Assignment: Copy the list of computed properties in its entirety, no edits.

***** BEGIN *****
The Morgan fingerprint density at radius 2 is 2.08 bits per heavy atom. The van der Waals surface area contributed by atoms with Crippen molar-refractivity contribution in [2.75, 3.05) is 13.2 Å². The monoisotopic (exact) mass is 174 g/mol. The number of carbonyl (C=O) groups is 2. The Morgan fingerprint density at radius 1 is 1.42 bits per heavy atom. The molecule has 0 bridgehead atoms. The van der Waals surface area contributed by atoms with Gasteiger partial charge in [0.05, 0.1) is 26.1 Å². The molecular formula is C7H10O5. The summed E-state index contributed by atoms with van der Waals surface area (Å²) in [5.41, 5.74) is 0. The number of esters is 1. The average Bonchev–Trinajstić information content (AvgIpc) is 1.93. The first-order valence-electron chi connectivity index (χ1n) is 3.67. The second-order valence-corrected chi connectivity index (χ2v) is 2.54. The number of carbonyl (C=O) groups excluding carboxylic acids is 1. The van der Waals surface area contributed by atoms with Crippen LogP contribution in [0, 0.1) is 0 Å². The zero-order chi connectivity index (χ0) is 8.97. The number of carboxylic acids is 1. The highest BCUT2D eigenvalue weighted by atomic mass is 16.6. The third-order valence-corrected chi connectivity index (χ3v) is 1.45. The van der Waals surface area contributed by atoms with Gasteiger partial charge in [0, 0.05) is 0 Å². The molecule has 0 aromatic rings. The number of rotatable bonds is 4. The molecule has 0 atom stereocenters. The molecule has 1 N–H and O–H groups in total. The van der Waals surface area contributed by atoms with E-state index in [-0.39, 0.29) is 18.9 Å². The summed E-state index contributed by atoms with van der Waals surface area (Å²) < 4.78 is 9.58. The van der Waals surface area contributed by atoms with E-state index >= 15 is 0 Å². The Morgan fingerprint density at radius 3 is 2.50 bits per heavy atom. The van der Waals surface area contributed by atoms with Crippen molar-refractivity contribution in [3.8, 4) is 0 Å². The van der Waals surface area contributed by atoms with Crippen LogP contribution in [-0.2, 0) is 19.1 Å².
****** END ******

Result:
The Morgan fingerprint density at radius 2 is 2.08 bits per heavy atom. The van der Waals surface area contributed by atoms with Crippen molar-refractivity contribution in [2.75, 3.05) is 13.2 Å². The monoisotopic (exact) mass is 174 g/mol. The number of carbonyl (C=O) groups is 2. The Morgan fingerprint density at radius 1 is 1.42 bits per heavy atom. The molecule has 0 bridgehead atoms. The van der Waals surface area contributed by atoms with Gasteiger partial charge in [0.05, 0.1) is 26.1 Å². The molecular formula is C7H10O5. The summed E-state index contributed by atoms with van der Waals surface area (Å²) in [5.41, 5.74) is 0. The number of esters is 1. The average Bonchev–Trinajstić information content (AvgIpc) is 1.93. The first-order valence-electron chi connectivity index (χ1n) is 3.67. The second-order valence-corrected chi connectivity index (χ2v) is 2.54. The number of carbonyl (C=O) groups excluding carboxylic acids is 1. The van der Waals surface area contributed by atoms with Crippen LogP contribution in [0, 0.1) is 0 Å². The zero-order chi connectivity index (χ0) is 8.97. The number of carboxylic acids is 1. The highest BCUT2D eigenvalue weighted by atomic mass is 16.6. The third-order valence-corrected chi connectivity index (χ3v) is 1.45. The van der Waals surface area contributed by atoms with Gasteiger partial charge in [0, 0.05) is 0 Å². The molecule has 0 aromatic rings. The number of rotatable bonds is 4. The molecule has 0 atom stereocenters. The molecule has 1 N–H and O–H groups in total. The van der Waals surface area contributed by atoms with E-state index in [-0.39, 0.29) is 18.9 Å². The summed E-state index contributed by atoms with van der Waals surface area (Å²) < 4.78 is 9.58. The van der Waals surface area contributed by atoms with E-state index >= 15 is 0 Å². The Morgan fingerprint density at radius 3 is 2.50 bits per heavy atom. The van der Waals surface area contributed by atoms with Crippen molar-refractivity contribution in [3.8, 4) is 0 Å². The van der Waals surface area contributed by atoms with Crippen LogP contribution in [-0.2, 0) is 19.1 Å².